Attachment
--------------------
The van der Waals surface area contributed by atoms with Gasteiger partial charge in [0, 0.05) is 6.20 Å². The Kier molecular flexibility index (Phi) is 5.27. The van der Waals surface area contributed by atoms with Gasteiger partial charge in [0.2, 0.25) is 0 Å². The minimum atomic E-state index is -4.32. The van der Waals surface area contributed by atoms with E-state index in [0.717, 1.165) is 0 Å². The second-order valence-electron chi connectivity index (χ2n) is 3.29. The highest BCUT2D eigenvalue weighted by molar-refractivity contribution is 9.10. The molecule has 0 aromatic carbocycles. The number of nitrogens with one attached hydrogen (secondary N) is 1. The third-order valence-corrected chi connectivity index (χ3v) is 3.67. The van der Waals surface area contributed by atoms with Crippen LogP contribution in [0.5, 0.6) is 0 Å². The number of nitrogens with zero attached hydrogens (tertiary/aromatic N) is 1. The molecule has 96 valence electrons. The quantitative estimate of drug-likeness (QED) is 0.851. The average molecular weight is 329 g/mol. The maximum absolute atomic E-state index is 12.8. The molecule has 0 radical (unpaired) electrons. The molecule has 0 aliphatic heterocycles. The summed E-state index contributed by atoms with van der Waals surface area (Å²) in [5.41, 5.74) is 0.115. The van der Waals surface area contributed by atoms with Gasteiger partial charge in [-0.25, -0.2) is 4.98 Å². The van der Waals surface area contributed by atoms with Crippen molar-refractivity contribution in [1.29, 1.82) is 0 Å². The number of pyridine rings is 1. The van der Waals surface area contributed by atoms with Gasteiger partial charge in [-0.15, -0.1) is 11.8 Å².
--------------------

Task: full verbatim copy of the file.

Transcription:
The van der Waals surface area contributed by atoms with Gasteiger partial charge in [0, 0.05) is 6.20 Å². The Kier molecular flexibility index (Phi) is 5.27. The van der Waals surface area contributed by atoms with Gasteiger partial charge in [0.2, 0.25) is 0 Å². The minimum atomic E-state index is -4.32. The van der Waals surface area contributed by atoms with E-state index in [0.717, 1.165) is 0 Å². The second-order valence-electron chi connectivity index (χ2n) is 3.29. The highest BCUT2D eigenvalue weighted by molar-refractivity contribution is 9.10. The molecule has 0 aromatic carbocycles. The number of nitrogens with one attached hydrogen (secondary N) is 1. The third-order valence-corrected chi connectivity index (χ3v) is 3.67. The van der Waals surface area contributed by atoms with Crippen LogP contribution in [0.5, 0.6) is 0 Å². The number of nitrogens with zero attached hydrogens (tertiary/aromatic N) is 1. The molecule has 96 valence electrons. The quantitative estimate of drug-likeness (QED) is 0.851. The average molecular weight is 329 g/mol. The maximum absolute atomic E-state index is 12.8. The molecule has 0 radical (unpaired) electrons. The molecule has 0 aliphatic heterocycles. The summed E-state index contributed by atoms with van der Waals surface area (Å²) in [5.41, 5.74) is 0.115. The van der Waals surface area contributed by atoms with Gasteiger partial charge in [-0.25, -0.2) is 4.98 Å². The van der Waals surface area contributed by atoms with Crippen molar-refractivity contribution in [1.29, 1.82) is 0 Å². The number of pyridine rings is 1. The van der Waals surface area contributed by atoms with Gasteiger partial charge in [-0.15, -0.1) is 11.8 Å².